2017

Stories related to "International Business".

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The View From Mumbai

Mumbai’s Booth alumni network is as large, diverse, and energetic as the city itself. Through events such as impromptu beer-and-chat sessions and the annual Pan-India Booth Alumni Retreat (PIBAR), Mumbai’s more than 150 Booth graduates stay connected and serve as the first port of call in India for any Boothie looking for help. Although Mumbai is India’s financial center, Booth alumni here work not only in the financial services sector but also in retail, healthcare, technology, and even the Hindi film industry, with one graduate having started a film training school. Many Boothies run family businesses, foundations, consultancies, or startups, and some work in the development sector.

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Call of the Wild

Patrick Wallace, ’12 (AXP-11), wasn’t quite sure what he was getting into when he and his wife, Pamela Wallace, drove down a long dirt road with miles of forest on either side in the heart of the Nova Scotia wilderness. When they finally emerged at Trout Point Lodge, however, the property was a revelation. “It is this incredible log structure where otherwise there would be nothing,” Wallace said. Around the lodge itself stretched 125 acres of densely forested landscape with only the chirping of birds and the rushing course of the Tusket River to break the silence. “It was an island of luxury in the middle of the wilderness.”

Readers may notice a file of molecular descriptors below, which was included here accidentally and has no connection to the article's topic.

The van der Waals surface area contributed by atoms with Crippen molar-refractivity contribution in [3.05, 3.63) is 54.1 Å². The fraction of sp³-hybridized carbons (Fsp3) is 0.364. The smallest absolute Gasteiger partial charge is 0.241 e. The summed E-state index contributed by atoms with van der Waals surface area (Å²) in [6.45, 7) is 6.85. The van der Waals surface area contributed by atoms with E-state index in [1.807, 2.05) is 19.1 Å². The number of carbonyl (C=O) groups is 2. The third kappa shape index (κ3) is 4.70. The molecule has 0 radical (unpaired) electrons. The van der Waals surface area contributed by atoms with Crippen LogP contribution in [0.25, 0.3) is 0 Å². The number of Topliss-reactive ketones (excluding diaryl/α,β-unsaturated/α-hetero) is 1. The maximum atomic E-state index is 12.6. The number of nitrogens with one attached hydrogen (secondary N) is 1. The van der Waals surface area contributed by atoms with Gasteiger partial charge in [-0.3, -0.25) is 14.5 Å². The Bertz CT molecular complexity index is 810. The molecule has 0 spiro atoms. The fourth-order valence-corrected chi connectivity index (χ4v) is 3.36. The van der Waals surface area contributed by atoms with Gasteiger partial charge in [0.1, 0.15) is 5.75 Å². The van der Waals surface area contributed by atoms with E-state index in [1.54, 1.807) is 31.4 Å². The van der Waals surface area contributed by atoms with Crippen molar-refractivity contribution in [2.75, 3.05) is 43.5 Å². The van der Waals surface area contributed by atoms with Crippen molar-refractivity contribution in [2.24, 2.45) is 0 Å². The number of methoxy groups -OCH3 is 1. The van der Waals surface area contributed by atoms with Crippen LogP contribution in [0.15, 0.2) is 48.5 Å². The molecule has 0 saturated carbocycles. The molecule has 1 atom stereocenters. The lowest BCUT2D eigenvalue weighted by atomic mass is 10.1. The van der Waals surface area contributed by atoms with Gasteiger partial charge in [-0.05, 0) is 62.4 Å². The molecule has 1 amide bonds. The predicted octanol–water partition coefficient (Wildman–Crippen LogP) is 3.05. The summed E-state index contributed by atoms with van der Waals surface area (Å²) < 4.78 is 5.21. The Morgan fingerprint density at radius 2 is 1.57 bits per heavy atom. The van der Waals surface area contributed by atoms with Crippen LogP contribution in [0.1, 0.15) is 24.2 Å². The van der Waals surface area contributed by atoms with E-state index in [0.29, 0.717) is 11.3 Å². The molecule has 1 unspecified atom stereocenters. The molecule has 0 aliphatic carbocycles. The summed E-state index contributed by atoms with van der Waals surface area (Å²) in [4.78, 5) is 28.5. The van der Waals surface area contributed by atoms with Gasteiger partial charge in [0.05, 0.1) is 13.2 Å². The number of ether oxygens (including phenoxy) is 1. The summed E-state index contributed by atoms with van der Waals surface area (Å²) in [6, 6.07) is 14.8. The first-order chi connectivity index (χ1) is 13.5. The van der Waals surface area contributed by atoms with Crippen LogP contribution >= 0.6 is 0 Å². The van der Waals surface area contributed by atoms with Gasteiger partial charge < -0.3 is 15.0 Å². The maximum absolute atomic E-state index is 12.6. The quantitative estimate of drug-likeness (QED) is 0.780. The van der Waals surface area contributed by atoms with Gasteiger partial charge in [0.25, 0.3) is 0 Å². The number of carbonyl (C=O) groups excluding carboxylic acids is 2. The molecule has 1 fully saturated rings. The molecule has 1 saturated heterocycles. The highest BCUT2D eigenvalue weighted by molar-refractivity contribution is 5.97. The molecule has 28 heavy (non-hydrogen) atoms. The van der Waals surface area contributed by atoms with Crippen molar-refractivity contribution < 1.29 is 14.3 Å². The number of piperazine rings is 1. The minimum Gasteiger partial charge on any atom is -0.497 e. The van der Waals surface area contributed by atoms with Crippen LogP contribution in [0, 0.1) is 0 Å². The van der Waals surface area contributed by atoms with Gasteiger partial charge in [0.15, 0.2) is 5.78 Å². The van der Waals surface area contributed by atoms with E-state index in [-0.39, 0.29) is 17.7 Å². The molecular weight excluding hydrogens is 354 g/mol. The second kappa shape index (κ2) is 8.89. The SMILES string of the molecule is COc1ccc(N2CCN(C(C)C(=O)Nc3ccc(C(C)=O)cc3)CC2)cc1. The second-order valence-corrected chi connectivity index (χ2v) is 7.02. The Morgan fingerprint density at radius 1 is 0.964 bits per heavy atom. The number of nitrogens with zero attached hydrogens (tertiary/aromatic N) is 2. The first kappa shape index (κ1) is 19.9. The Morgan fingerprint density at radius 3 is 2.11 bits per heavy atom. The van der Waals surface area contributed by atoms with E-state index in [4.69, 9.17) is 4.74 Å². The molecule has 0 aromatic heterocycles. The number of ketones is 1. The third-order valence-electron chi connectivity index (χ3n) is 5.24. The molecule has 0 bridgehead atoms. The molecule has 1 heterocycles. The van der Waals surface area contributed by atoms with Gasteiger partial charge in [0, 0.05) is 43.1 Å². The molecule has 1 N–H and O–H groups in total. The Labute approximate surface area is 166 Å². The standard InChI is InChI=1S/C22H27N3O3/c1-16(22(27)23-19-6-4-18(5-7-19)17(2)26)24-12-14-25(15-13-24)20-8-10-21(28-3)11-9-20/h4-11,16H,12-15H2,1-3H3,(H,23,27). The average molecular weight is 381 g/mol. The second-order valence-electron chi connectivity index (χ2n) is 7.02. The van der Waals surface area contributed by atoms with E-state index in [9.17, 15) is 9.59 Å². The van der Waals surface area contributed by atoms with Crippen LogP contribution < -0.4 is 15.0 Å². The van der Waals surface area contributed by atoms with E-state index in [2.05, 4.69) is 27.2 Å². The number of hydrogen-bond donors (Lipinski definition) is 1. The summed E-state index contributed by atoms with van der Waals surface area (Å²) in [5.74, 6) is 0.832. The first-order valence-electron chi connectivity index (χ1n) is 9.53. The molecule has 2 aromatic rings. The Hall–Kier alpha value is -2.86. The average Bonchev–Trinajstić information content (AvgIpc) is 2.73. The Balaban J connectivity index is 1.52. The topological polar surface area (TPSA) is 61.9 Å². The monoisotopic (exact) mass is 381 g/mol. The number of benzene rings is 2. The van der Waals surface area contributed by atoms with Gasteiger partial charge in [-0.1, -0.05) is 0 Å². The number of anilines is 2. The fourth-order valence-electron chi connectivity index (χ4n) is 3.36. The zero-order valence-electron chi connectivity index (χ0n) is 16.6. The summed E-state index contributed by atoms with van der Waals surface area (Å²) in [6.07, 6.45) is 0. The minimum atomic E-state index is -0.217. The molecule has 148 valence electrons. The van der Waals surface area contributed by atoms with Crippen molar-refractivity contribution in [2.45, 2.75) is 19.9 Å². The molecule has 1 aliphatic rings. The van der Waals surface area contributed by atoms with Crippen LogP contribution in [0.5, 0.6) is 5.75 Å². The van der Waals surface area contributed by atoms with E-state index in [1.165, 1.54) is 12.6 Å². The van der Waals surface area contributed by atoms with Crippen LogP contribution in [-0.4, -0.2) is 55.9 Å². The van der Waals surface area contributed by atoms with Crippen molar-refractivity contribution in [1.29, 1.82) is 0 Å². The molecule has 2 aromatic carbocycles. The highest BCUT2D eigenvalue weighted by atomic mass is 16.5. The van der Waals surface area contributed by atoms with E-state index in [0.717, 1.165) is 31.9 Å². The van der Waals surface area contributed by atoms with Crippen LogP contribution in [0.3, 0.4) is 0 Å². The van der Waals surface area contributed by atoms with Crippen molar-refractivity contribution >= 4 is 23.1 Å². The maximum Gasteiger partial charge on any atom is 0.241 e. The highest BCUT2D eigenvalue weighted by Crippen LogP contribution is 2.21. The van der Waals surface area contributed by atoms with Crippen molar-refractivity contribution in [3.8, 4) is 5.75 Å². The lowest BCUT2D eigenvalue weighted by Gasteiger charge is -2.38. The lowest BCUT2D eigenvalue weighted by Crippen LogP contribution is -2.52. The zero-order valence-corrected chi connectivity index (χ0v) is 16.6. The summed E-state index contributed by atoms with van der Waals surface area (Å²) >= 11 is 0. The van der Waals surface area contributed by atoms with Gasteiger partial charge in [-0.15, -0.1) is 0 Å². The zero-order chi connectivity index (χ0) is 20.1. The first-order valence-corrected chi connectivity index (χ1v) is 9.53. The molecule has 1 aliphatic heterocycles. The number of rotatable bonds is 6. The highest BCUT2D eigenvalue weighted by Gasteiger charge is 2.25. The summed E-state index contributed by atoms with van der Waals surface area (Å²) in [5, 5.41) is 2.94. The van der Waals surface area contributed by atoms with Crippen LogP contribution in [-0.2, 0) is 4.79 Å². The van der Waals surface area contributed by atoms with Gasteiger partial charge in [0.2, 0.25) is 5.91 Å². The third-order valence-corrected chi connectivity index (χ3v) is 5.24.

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A Workday with Alexandra (Smith) Rollins, ’16

Bringing together unlikely parties to collaborate on global initiatives is a nuanced job. It requires empathy, relationship building, and strategy—all skills that Alexandra (Smith) Rollins, ’16, uses daily as a community lead at the New York office of the World Economic Forum. Though the Switzerland-based international organization is best known for its Annual Meeting of global leaders in Davos, its broader mission is to improve the state of the world by fostering cooperation across borders and forging collaboration between the public and private sectors. Blending her consulting background with her Booth education, Rollins helps make these high-level conversations happen. “It’s truly amazing to hear firsthand the optimism and concerns of major global CEOs as they relate what’s happening in our world today,” she said.